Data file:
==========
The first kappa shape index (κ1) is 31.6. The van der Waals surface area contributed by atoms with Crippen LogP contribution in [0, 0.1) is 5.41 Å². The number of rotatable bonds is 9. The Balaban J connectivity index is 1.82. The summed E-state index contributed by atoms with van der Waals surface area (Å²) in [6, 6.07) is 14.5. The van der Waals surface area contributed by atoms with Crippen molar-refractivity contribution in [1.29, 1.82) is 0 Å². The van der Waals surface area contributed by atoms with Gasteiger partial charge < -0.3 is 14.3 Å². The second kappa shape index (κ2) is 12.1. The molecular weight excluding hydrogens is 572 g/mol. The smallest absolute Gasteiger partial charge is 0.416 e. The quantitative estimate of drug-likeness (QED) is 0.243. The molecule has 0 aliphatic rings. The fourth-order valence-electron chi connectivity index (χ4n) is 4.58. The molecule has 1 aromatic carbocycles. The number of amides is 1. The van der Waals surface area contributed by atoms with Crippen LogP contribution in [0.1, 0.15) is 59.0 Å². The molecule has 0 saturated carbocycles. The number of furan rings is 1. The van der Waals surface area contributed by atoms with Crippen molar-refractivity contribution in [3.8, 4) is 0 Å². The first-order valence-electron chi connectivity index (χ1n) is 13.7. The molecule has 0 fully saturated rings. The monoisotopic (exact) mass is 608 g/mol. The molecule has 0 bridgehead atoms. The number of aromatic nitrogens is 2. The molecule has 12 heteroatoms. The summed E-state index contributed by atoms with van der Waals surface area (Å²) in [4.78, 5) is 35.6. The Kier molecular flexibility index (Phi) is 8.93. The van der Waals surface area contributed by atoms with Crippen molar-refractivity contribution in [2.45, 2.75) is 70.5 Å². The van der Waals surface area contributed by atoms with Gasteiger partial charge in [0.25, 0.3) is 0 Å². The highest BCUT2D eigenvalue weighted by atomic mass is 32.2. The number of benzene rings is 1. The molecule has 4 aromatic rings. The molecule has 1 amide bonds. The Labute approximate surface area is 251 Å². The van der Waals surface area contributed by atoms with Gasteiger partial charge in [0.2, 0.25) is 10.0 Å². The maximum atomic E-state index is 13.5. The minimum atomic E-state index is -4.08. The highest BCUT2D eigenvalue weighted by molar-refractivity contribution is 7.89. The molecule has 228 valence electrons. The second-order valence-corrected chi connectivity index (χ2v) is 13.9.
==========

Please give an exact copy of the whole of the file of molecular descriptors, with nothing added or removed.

The first kappa shape index (κ1) is 31.6. The van der Waals surface area contributed by atoms with Crippen LogP contribution in [0, 0.1) is 5.41 Å². The number of rotatable bonds is 9. The Balaban J connectivity index is 1.82. The summed E-state index contributed by atoms with van der Waals surface area (Å²) in [6, 6.07) is 14.5. The van der Waals surface area contributed by atoms with Crippen molar-refractivity contribution in [1.29, 1.82) is 0 Å². The van der Waals surface area contributed by atoms with Gasteiger partial charge < -0.3 is 14.3 Å². The second kappa shape index (κ2) is 12.1. The molecular weight excluding hydrogens is 572 g/mol. The smallest absolute Gasteiger partial charge is 0.416 e. The quantitative estimate of drug-likeness (QED) is 0.243. The molecule has 0 aliphatic rings. The fourth-order valence-electron chi connectivity index (χ4n) is 4.58. The molecule has 1 aromatic carbocycles. The number of amides is 1. The van der Waals surface area contributed by atoms with Crippen LogP contribution in [0.1, 0.15) is 59.0 Å². The molecule has 0 saturated carbocycles. The number of furan rings is 1. The van der Waals surface area contributed by atoms with Crippen molar-refractivity contribution in [3.8, 4) is 0 Å². The first-order valence-electron chi connectivity index (χ1n) is 13.7. The molecule has 0 fully saturated rings. The monoisotopic (exact) mass is 608 g/mol. The molecule has 0 bridgehead atoms. The number of aromatic nitrogens is 2. The molecule has 12 heteroatoms. The summed E-state index contributed by atoms with van der Waals surface area (Å²) in [4.78, 5) is 35.6. The Kier molecular flexibility index (Phi) is 8.93. The van der Waals surface area contributed by atoms with Crippen molar-refractivity contribution in [2.45, 2.75) is 70.5 Å². The van der Waals surface area contributed by atoms with Gasteiger partial charge in [0.25, 0.3) is 0 Å². The highest BCUT2D eigenvalue weighted by atomic mass is 32.2. The number of benzene rings is 1. The molecule has 4 aromatic rings. The molecule has 1 amide bonds. The Labute approximate surface area is 251 Å². The van der Waals surface area contributed by atoms with Gasteiger partial charge in [0.2, 0.25) is 10.0 Å². The maximum atomic E-state index is 13.5. The minimum atomic E-state index is -4.08. The highest BCUT2D eigenvalue weighted by molar-refractivity contribution is 7.89. The molecule has 228 valence electrons. The second-order valence-corrected chi connectivity index (χ2v) is 13.9.